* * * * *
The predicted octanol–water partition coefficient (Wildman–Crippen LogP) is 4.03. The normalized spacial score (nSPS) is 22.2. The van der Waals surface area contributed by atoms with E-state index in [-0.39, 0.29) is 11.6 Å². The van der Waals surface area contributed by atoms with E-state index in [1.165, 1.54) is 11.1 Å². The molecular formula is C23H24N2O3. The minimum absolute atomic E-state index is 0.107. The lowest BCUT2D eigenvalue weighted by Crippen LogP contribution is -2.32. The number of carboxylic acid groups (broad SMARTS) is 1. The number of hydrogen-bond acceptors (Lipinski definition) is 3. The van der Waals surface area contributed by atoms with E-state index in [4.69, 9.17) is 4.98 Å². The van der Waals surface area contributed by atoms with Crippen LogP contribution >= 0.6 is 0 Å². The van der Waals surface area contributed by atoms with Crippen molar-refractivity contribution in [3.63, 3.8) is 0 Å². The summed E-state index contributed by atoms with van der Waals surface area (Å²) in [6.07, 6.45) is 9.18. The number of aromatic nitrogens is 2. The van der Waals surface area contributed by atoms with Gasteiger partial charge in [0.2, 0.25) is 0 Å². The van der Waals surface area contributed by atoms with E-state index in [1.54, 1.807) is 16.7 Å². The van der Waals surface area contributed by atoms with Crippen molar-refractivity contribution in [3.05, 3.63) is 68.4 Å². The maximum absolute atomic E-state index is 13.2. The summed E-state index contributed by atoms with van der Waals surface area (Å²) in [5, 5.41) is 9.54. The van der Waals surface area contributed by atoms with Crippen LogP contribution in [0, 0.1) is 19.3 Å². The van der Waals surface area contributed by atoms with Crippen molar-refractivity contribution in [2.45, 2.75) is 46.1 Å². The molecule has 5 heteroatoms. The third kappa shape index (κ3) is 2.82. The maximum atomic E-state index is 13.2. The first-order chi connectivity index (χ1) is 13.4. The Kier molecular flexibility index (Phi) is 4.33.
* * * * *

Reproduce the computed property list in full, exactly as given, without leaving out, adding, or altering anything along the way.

The predicted octanol–water partition coefficient (Wildman–Crippen LogP) is 4.03. The normalized spacial score (nSPS) is 22.2. The van der Waals surface area contributed by atoms with E-state index in [-0.39, 0.29) is 11.6 Å². The van der Waals surface area contributed by atoms with E-state index in [1.165, 1.54) is 11.1 Å². The molecular formula is C23H24N2O3. The minimum absolute atomic E-state index is 0.107. The lowest BCUT2D eigenvalue weighted by Crippen LogP contribution is -2.32. The number of carboxylic acid groups (broad SMARTS) is 1. The number of hydrogen-bond acceptors (Lipinski definition) is 3. The van der Waals surface area contributed by atoms with E-state index in [4.69, 9.17) is 4.98 Å². The van der Waals surface area contributed by atoms with Crippen LogP contribution >= 0.6 is 0 Å². The van der Waals surface area contributed by atoms with Crippen molar-refractivity contribution in [3.63, 3.8) is 0 Å². The summed E-state index contributed by atoms with van der Waals surface area (Å²) in [6.07, 6.45) is 9.18. The number of aromatic nitrogens is 2. The van der Waals surface area contributed by atoms with Gasteiger partial charge in [0.2, 0.25) is 0 Å². The van der Waals surface area contributed by atoms with E-state index in [1.54, 1.807) is 16.7 Å². The van der Waals surface area contributed by atoms with Crippen molar-refractivity contribution in [3.05, 3.63) is 68.4 Å². The maximum absolute atomic E-state index is 13.2. The summed E-state index contributed by atoms with van der Waals surface area (Å²) in [5, 5.41) is 9.54. The van der Waals surface area contributed by atoms with Crippen LogP contribution in [0, 0.1) is 19.3 Å². The van der Waals surface area contributed by atoms with Crippen molar-refractivity contribution in [2.45, 2.75) is 46.1 Å². The molecule has 5 heteroatoms. The third kappa shape index (κ3) is 2.82. The maximum atomic E-state index is 13.2. The first-order chi connectivity index (χ1) is 13.4. The Kier molecular flexibility index (Phi) is 4.33.